The former head of corporate banking at HBOS has been banned from working in the banking industry for life over his role in the collapse of the bank.
Peter Cummings, the head of HBOS corporate banking from 2006 to 2008, has also been fined £500,000 by City watchdog, the Financial Services Authority (FSA).
The FSA said Cummings had failed to manage risks during a period of aggressive growth by his division.
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Cummings responded saying the decision was "Orwellian", adding that his being singled out was "tokenism at its most sinister".
HBOS was swallowed up by Lloyds Banking Group in 2008 after a run on its shares; the joint group then had to accept £17bn of public money from the government.
Lloyds is still 39%-owned by the tax-payer.
"Although Mr Cummings made efforts to implement improvements between January 2006 and March 2008, he failed to take reasonable steps to assess, manage or mitigate the risks involved in the aggressive growth strategy which the Corporate Division, under his direction, was pursuing," the FSA said in its notice.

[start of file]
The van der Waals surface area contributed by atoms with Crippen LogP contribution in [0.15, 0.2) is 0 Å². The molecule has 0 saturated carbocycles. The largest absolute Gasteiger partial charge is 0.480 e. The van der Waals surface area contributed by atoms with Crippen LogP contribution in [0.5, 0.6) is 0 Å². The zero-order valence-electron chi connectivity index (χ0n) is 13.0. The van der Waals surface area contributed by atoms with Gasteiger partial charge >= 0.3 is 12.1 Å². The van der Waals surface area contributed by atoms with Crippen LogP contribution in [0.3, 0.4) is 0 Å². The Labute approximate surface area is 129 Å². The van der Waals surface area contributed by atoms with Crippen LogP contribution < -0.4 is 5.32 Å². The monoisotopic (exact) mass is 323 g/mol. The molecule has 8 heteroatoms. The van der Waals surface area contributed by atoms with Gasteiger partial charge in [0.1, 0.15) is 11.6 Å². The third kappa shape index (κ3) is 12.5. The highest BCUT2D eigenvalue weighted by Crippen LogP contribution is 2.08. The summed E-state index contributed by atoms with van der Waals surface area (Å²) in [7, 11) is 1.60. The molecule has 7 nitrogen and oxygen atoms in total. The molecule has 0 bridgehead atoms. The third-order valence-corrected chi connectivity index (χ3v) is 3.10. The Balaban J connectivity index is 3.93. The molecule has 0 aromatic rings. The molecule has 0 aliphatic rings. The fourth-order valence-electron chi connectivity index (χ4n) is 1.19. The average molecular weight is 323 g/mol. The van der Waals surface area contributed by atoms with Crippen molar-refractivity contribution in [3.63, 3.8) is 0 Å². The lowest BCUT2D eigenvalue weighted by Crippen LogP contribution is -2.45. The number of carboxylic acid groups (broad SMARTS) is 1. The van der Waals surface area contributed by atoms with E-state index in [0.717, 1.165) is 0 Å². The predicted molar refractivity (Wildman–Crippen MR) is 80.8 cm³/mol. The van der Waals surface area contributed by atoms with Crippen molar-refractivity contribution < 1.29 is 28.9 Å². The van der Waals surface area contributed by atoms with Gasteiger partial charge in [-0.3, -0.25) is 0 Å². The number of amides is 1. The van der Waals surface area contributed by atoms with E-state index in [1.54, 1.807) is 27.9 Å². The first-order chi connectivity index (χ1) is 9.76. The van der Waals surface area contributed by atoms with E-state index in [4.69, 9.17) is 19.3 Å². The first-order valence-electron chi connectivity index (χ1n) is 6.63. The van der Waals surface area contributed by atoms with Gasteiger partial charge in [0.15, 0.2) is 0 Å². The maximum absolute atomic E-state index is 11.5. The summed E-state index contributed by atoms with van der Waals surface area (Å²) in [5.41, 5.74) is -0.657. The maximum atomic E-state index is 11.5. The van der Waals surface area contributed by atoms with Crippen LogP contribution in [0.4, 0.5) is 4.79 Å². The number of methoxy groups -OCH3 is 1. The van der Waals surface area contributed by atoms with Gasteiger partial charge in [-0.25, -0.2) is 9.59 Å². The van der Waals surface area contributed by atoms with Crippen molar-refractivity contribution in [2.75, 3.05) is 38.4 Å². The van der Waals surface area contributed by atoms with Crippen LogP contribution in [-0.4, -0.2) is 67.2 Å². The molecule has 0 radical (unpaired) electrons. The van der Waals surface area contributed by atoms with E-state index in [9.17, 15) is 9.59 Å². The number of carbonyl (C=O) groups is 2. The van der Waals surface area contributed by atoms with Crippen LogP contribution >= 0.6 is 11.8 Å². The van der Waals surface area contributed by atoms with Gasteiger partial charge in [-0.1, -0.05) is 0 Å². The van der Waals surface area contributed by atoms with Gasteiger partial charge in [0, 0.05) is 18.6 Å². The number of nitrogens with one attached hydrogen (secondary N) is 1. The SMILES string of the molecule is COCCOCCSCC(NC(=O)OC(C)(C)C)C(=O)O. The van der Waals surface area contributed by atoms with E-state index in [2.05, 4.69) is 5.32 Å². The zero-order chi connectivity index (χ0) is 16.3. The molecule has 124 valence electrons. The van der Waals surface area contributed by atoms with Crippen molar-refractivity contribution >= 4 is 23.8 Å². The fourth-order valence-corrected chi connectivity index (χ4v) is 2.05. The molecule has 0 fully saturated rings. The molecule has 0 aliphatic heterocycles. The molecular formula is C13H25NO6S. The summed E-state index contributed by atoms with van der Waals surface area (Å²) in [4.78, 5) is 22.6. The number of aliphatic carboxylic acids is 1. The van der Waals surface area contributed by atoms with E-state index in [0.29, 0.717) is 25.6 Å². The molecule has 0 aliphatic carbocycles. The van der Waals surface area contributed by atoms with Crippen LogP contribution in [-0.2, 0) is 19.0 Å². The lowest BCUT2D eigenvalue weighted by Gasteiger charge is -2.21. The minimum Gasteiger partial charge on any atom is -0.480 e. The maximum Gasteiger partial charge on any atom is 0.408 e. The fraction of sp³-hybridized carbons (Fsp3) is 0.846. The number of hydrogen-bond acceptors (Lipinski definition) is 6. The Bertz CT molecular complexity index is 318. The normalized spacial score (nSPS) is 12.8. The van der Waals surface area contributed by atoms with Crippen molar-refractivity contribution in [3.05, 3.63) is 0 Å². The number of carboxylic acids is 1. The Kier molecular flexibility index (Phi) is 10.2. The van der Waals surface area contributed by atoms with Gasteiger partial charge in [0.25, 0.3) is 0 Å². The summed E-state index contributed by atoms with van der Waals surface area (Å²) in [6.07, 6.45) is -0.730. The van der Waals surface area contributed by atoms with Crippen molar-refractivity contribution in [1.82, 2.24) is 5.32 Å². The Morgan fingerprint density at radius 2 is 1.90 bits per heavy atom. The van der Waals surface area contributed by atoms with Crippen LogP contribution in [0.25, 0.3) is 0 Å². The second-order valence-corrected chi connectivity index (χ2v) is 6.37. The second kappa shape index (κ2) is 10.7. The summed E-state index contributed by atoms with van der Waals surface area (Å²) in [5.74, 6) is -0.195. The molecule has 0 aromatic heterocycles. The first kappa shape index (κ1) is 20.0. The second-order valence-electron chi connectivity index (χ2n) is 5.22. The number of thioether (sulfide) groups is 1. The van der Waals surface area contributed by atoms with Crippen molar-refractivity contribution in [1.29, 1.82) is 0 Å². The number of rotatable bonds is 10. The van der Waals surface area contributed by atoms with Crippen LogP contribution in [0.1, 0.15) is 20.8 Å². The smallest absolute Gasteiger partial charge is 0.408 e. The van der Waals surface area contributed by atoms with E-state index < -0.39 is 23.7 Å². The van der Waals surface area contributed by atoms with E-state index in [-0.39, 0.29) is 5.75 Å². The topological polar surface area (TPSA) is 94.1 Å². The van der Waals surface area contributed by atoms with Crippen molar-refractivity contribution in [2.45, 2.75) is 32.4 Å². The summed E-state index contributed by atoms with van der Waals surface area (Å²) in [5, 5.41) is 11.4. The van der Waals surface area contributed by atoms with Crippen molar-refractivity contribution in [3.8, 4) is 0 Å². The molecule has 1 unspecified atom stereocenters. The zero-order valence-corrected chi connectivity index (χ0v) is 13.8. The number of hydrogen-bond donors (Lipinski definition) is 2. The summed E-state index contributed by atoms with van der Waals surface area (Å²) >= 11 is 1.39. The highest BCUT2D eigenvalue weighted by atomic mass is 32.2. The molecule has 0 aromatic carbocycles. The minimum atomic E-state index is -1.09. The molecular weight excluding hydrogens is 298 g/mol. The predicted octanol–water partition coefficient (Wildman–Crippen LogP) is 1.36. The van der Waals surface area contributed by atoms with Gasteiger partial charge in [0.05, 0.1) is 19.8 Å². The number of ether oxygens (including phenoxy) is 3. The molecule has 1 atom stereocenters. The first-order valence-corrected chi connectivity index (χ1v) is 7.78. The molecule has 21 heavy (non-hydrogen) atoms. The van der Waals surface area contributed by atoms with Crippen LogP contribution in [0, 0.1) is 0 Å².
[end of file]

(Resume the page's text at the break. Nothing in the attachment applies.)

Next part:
"The FSA considers that Mr Cummings' standard of conduct during the relevant period fell below that which would have been reasonable in all the circumstances.
"The aggressive growth strategy, which had a specific focus on high risk, sub-investment grade lending was pursued despite known weaknesses in the control framework, which meant that there was a failure to provide robust oversight and challenge to the business."
In response, Cummings said for the past three and a half years he had been singled out and subjected "to an extraordinary Orwellian process by an organisation that acts as lawmaker, judge, jury, appeal court and executioner".
"The FSA has never had to prove its case to anyone other than itself, and sits safe in the knowledge that few individuals can afford to take it on," he said.
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